The Bottle Chronicles: Scotch Ale


I can’t believe how fast January has flown by! I hope this month’s explorations of Scotland have whetted your appetite for a future Highland adventure. Before Lexi Bites heads (virtually) to warmer climes, I wanted to shed some light on Scotland’s other favorite beverage—beer.

Though I’ve drank a fair number of authentic Scotch ales and American Scottish-style ales, I’d never call myself an expert. For that, I turned to Jason McLaughlin, a Certified Cicerone, National ranked Beer Judge, and homebrewer. I’ve known Jason for many years through the local homebrewing club, The Lincoln Lagers.

According to Jason, Scotland has a long and storied brewing history, though few records survived before the 19th century. Their most famous style, Wee Heavy, has a high alcohol content, between 6-10 percent.

“That type of beer was popular in the United States, the United Kingdom and the West Indies. It had a lot of reach,” Jason said. “The beer would last a long time due to its high alcohol content.”


Scotch ales are also coveted for their sweet, caramelized flavor. To this day, brewers put the pale malt through a long boiling process, which brings out and caramelizes the natural sugar flavors. While a typical English beer is fermented in the high 60s to low 70s, Scotch ales are fermented at lower temperatures, around 60 degrees. Low-temp fermentation reduces the fruity esters in the finished product, leaving a clean, malty flavor.

In general, Scottish brewers go easy on the hops, but in the late 18th and early 19th century, hop-laden India Pale Ales were a significant Scottish export. As the style grew more popular in the England, Scotland brewers began brewing their own style, McLaughlin said.

“They used really hard water from wells in Edinburgh,” Jason said. “Suddenly, they’re making India Pale Ales that were more popular than the English version.”

Scottish ales also had a unique naming system, based on the Schilling currency. The stronger the beer, the more it was taxed:

  • Scottish Light (2.5-3.2% ABV) – 60 Shilling
  • Scottish Heavy (3.2-3.9%) – 70 Shilling
  • Scottish Export (3.9-5.0%) – 80 Shilling
  • Scotch Ale (Wee Heavy) (5.0-10.0%) – 90 Shilling

All this talk of beer is probably making you thirsty, and you’re in luck, there are plenty of delicious Scotch ales waiting to quench your thirst.

For an authentic Scotch ale, check out Traquair House Ale. The wee heavy isn’t light by any means. Clocking in at 7.2% ABV, it’s the perfect winter ale, with easy drink, sweet caramel notes and a rich oakiness from the beer’s fermentation in unlined oak tuns. Traquair House is the only remaining brewery in the U.K. that ferments in oak.

Scottish style ales are a very popular style for American microbreweries. Three easy-to-find favorites are 90 Shilling, from Odell Brewing Company in Fort Collins, Colorado, and Empyrean Ales’ Burning Sky, from Lincoln, Nebraska, and Old Chub from Oskar Blues in Longmont, Colorado.


90 Shilling, at 5.3% ABV, is Odell’s flagship beer. The medium-bodied, fruity brown ale is easy to drink and even easier to love.

Burning Sky is rich and full-bodied. Made with a combination of honey, caramel, smoked and midnight wheat malt, paired with cascade and nugget hops, it’s a perfect partner for barbecue or meat dishes. And at only 5.3% ABV, it won’t hurt to have more than one.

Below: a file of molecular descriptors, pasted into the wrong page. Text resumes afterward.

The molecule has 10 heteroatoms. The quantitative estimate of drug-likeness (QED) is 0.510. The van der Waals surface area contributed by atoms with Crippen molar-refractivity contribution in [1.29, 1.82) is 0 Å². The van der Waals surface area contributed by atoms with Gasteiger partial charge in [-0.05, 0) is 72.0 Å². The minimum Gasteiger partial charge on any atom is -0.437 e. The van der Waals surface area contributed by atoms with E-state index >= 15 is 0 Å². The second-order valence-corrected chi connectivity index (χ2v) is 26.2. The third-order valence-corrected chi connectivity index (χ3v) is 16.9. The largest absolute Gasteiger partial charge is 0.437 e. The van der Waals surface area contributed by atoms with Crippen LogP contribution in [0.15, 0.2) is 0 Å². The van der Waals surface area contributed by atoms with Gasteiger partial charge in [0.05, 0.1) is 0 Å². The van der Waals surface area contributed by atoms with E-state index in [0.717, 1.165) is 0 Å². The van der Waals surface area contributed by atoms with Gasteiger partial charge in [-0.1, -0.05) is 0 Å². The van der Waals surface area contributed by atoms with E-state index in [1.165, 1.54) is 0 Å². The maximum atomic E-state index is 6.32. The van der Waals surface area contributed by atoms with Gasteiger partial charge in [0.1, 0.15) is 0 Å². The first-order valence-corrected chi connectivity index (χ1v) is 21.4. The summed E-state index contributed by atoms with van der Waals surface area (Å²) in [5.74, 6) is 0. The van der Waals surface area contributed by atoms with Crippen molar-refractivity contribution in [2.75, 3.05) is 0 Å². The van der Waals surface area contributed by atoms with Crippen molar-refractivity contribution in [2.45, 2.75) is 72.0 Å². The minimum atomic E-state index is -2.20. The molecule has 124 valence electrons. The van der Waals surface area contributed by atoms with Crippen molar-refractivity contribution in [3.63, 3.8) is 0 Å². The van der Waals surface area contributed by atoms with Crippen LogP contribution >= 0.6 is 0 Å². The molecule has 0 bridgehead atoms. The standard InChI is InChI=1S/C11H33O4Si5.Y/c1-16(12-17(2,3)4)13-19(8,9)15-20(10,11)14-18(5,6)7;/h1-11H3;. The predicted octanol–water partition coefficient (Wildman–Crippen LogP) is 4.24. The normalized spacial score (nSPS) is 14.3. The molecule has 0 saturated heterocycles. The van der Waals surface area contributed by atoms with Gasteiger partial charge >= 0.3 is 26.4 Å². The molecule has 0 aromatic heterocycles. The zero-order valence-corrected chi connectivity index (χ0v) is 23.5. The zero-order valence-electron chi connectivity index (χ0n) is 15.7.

Jason also recommends Oskar Blues Old Chub as a “great wee heavy in a can.” It’s 8.0% ABV, made from plenty of malted barley and a pinch of smoked malt. I haven’t had a chance to try this particular Oskar Blues beer, as the company just came into the Nebraska market in January. If it’s just a fraction as good as their other beers, and recommended by a beer professional, it’s definitely worth checking out.

Rich and toasty, with just enough alcohol to warm you up, Scotch ales are the perfect winter brew. Check out my recommended beers or find a favorite at a local brewery in your neck of the woods. As the Scotch say, Slainte!

Baked Scotch Eggs with Mustard Sauce


In 2013, the sausage company Johnsonville hosted a contest inviting their fans to submit sausage-inspired affirmations, “Bratfirmations,” a play on the uplifting quotes all over the Internet these days. I entered the contest, and then promptly forgot about it. Three months later, I received a thick envelope in the mail. It was close to my birthday, but I was surprised when I saw the return address was marked Johnsonville. I eagerly opened it to discover I had won a year’s supply of bratwurst.

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Scotch Whisky Glazed Salmon

Scotch Salmon
Surrounded by the chilly waters of the Atlantic Ocean, it’s no surprise that Scotland’s salmon is considered to be among the finest in the world. M and I spend the majority of the year landlocked in Nebraska, so when we visited Scotland in 2009, we took the opportunity to eat as much fresh salmon as possible.

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Scottish Black Tea Shortbread


Though I’m usually a coffee drinker, I do love a nice cuppa tea every once in a while. During our travels around Scotland in 2009, we spent many a long night drinking wee heavies and Scottish single malts in the local pub. We’d crash for the night at a local B&B, and then wake up and do it all over again. On some mornings, however, even coffee wasn’t enough to rouse my spirits for another day of highland adventures. On those mornings, I’d turn to a rich, robust Scottish Breakfast tea.

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The Bottle Chronicles: Scotch 101, Pt. 2


If your New Year’s resolution was to drink less, then, dear reader, I urge you to look away, but plan to return later in the week for a healthy breakfast recipe. For those of you who aren’t abstaining, welcome to part two of The Bottle Chronicles: Scotch Whisky 101.

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